It boasts two football teams — Manchester City and Manchester United — long running television soap opera Coronation Street, world renowned bands and famously inclement weather. Now, Manchester has another claim to fame: The city is arguably the most ethnically diverse in Europe and, possibly, second in the world after New York.
Linguists at the University of Manchester have discovered that their city boasts a population that speaks at least 153 languages, making it one of the world’s most linguistically diverse places.
Research conducted by Yaron Matras, a professor with the University of Manchester’s Multilingual Manchester project, suggests the true figure could be even higher.
“Manchester’s language diversity is higher than many countries,’” Matras said. “It is very likely to be top of the list in Europe. As immigration and the arrival of overseas students to the city continues, it’s fair to say that this already large list is set to grow.”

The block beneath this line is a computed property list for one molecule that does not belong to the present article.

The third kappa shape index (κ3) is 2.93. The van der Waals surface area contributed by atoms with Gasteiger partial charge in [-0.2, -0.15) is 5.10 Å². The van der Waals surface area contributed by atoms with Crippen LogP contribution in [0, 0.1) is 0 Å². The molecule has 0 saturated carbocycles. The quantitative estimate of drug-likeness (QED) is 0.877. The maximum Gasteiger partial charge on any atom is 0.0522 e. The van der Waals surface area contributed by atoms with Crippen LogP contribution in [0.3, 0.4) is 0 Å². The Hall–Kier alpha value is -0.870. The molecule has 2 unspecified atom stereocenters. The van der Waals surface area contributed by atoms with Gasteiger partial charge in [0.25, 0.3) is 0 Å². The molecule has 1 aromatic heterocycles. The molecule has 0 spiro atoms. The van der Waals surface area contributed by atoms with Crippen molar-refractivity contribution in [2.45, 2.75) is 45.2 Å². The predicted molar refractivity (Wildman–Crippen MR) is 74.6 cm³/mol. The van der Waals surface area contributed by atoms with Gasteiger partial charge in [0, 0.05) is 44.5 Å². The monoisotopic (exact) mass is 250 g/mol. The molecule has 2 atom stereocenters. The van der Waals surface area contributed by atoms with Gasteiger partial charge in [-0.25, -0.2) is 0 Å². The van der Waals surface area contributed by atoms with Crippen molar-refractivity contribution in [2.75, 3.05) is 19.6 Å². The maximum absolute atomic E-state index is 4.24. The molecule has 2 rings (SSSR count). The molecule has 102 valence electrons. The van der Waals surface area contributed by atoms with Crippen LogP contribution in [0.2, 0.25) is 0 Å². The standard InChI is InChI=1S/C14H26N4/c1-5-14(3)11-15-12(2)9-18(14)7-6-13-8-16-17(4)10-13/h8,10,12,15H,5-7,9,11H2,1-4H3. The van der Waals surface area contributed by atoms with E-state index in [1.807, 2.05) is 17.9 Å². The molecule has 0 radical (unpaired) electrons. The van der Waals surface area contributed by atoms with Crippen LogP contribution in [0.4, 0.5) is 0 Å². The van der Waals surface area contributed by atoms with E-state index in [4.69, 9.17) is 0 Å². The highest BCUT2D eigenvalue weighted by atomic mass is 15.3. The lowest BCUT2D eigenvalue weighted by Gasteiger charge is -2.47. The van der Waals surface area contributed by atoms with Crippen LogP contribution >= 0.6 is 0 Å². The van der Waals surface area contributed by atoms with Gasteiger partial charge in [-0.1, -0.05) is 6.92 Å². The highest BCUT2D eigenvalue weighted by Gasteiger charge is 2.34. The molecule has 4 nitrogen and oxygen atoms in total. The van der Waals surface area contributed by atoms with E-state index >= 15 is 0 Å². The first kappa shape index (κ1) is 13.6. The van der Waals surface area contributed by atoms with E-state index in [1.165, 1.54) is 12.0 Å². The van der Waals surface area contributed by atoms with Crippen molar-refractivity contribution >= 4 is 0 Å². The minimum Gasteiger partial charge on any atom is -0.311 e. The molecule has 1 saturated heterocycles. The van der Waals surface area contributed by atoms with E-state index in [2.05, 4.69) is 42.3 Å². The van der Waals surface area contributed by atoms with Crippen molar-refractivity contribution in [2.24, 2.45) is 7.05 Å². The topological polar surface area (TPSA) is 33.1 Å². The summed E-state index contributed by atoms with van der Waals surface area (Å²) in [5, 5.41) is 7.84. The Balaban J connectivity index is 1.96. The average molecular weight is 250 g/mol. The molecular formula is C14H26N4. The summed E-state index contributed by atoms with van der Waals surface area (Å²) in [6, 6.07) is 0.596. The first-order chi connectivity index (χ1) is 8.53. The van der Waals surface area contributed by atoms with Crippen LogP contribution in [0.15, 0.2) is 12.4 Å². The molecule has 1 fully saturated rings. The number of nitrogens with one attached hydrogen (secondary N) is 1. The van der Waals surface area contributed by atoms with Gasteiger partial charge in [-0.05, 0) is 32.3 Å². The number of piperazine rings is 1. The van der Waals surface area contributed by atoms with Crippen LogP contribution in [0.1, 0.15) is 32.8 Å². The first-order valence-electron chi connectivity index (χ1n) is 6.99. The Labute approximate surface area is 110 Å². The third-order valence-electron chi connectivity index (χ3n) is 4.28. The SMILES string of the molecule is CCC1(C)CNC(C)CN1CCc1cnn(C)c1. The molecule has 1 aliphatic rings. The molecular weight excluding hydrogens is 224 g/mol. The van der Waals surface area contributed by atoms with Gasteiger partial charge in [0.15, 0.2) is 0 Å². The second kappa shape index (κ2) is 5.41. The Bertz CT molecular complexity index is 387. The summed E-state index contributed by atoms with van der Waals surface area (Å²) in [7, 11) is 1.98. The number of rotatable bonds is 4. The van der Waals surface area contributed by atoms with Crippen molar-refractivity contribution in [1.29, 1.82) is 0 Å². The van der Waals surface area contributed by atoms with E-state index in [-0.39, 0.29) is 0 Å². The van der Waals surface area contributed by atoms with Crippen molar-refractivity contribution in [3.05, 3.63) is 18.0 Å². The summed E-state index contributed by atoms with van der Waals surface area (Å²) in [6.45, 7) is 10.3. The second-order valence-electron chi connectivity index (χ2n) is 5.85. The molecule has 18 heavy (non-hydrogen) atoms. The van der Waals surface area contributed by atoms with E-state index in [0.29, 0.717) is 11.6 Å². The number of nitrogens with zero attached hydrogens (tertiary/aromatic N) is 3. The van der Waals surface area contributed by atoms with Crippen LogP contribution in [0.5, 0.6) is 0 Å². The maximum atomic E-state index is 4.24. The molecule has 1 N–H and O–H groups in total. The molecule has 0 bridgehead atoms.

With a population of half a million, Manchester is a fraction of the size of London, which has about 8 million inhabitants and also scores highly in terms of linguistic diversity. Yet it appears Manchester punches far above its weight in terms of the number of languages spoken by its inhabitants.
“We know that around two-thirds of Mancunian schoolchildren are bilingual — a huge figure, which indicates just how precious its linguistic culture is,” Matras said.
Rare languages spoken in the city include Chitrali from northern Pakistan, Konkani from western India, Dagaare from Ghana and Burkina Faso, and Uyghur from northwestern China.
The city also attracts an increasingly large number of European citizens who have broadened its linguistic base since EU enlargement in the middle of the past decade.